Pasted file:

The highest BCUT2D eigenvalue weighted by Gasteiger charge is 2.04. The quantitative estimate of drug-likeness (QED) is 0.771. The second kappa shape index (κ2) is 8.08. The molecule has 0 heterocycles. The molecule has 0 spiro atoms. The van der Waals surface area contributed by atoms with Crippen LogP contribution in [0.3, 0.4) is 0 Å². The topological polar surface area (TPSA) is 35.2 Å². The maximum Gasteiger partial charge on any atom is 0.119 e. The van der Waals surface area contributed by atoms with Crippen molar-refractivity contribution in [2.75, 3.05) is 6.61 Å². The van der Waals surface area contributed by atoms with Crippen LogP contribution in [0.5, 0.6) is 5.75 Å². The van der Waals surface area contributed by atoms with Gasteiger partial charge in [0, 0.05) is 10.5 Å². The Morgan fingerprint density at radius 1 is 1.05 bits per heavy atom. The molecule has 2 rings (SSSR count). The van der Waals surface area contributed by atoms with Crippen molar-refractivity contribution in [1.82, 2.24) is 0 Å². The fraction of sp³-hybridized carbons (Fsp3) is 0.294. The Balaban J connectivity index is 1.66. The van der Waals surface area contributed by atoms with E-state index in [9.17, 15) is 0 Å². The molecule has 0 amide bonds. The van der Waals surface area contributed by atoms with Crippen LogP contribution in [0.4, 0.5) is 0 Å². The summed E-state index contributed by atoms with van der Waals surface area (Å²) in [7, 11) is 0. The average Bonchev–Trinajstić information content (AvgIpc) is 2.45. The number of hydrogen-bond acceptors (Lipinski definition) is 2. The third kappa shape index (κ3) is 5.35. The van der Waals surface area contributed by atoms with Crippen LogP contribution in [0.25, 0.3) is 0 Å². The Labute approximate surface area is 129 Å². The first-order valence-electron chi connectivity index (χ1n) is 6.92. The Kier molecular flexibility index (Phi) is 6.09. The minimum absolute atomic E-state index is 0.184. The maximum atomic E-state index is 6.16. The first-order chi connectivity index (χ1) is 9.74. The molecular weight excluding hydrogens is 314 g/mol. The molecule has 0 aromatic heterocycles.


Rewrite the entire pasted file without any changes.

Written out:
The highest BCUT2D eigenvalue weighted by Gasteiger charge is 2.04. The quantitative estimate of drug-likeness (QED) is 0.771. The second kappa shape index (κ2) is 8.08. The molecule has 0 heterocycles. The molecule has 0 spiro atoms. The van der Waals surface area contributed by atoms with Crippen LogP contribution in [0.3, 0.4) is 0 Å². The topological polar surface area (TPSA) is 35.2 Å². The maximum Gasteiger partial charge on any atom is 0.119 e. The van der Waals surface area contributed by atoms with Crippen molar-refractivity contribution in [2.75, 3.05) is 6.61 Å². The van der Waals surface area contributed by atoms with Crippen LogP contribution in [0.5, 0.6) is 5.75 Å². The van der Waals surface area contributed by atoms with Gasteiger partial charge in [0, 0.05) is 10.5 Å². The Morgan fingerprint density at radius 1 is 1.05 bits per heavy atom. The molecule has 2 rings (SSSR count). The van der Waals surface area contributed by atoms with Crippen molar-refractivity contribution in [1.82, 2.24) is 0 Å². The fraction of sp³-hybridized carbons (Fsp3) is 0.294. The Balaban J connectivity index is 1.66. The van der Waals surface area contributed by atoms with E-state index in [9.17, 15) is 0 Å². The molecule has 0 amide bonds. The van der Waals surface area contributed by atoms with Crippen LogP contribution in [0.4, 0.5) is 0 Å². The summed E-state index contributed by atoms with van der Waals surface area (Å²) in [7, 11) is 0. The average Bonchev–Trinajstić information content (AvgIpc) is 2.45. The number of hydrogen-bond acceptors (Lipinski definition) is 2. The third kappa shape index (κ3) is 5.35. The van der Waals surface area contributed by atoms with Crippen LogP contribution in [0.25, 0.3) is 0 Å². The Labute approximate surface area is 129 Å². The first-order valence-electron chi connectivity index (χ1n) is 6.92. The Kier molecular flexibility index (Phi) is 6.09. The minimum absolute atomic E-state index is 0.184. The maximum atomic E-state index is 6.16. The first-order chi connectivity index (χ1) is 9.74. The molecular weight excluding hydrogens is 314 g/mol. The molecule has 0 aromatic heterocycles.